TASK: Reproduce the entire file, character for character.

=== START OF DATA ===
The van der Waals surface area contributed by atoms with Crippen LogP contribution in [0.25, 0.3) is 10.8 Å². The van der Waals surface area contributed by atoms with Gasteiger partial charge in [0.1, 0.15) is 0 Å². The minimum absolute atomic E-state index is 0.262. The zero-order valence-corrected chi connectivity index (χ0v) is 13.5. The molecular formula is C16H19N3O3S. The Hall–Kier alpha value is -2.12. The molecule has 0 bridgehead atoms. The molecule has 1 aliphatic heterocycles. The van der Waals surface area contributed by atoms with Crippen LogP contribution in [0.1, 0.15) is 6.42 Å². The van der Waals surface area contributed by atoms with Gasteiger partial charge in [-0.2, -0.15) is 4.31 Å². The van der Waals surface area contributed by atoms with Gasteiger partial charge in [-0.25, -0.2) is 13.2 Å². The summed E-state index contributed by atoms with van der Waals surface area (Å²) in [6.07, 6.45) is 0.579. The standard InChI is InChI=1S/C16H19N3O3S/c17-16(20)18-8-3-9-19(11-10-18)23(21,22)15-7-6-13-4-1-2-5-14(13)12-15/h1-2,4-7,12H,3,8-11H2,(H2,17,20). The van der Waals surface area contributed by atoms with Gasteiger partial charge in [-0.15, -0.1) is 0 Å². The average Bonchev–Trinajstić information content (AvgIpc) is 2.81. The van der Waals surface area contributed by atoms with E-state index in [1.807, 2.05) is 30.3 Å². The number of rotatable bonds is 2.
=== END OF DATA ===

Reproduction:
The van der Waals surface area contributed by atoms with Crippen LogP contribution in [0.25, 0.3) is 10.8 Å². The van der Waals surface area contributed by atoms with Gasteiger partial charge in [0.1, 0.15) is 0 Å². The minimum absolute atomic E-state index is 0.262. The zero-order valence-corrected chi connectivity index (χ0v) is 13.5. The molecular formula is C16H19N3O3S. The Hall–Kier alpha value is -2.12. The molecule has 0 bridgehead atoms. The molecule has 1 aliphatic heterocycles. The van der Waals surface area contributed by atoms with Crippen LogP contribution in [0.1, 0.15) is 6.42 Å². The van der Waals surface area contributed by atoms with Gasteiger partial charge in [-0.2, -0.15) is 4.31 Å². The van der Waals surface area contributed by atoms with Gasteiger partial charge in [-0.25, -0.2) is 13.2 Å². The summed E-state index contributed by atoms with van der Waals surface area (Å²) in [6.07, 6.45) is 0.579. The standard InChI is InChI=1S/C16H19N3O3S/c17-16(20)18-8-3-9-19(11-10-18)23(21,22)15-7-6-13-4-1-2-5-14(13)12-15/h1-2,4-7,12H,3,8-11H2,(H2,17,20). The van der Waals surface area contributed by atoms with Gasteiger partial charge in [-0.15, -0.1) is 0 Å². The average Bonchev–Trinajstić information content (AvgIpc) is 2.81. The van der Waals surface area contributed by atoms with E-state index in [1.807, 2.05) is 30.3 Å². The number of rotatable bonds is 2.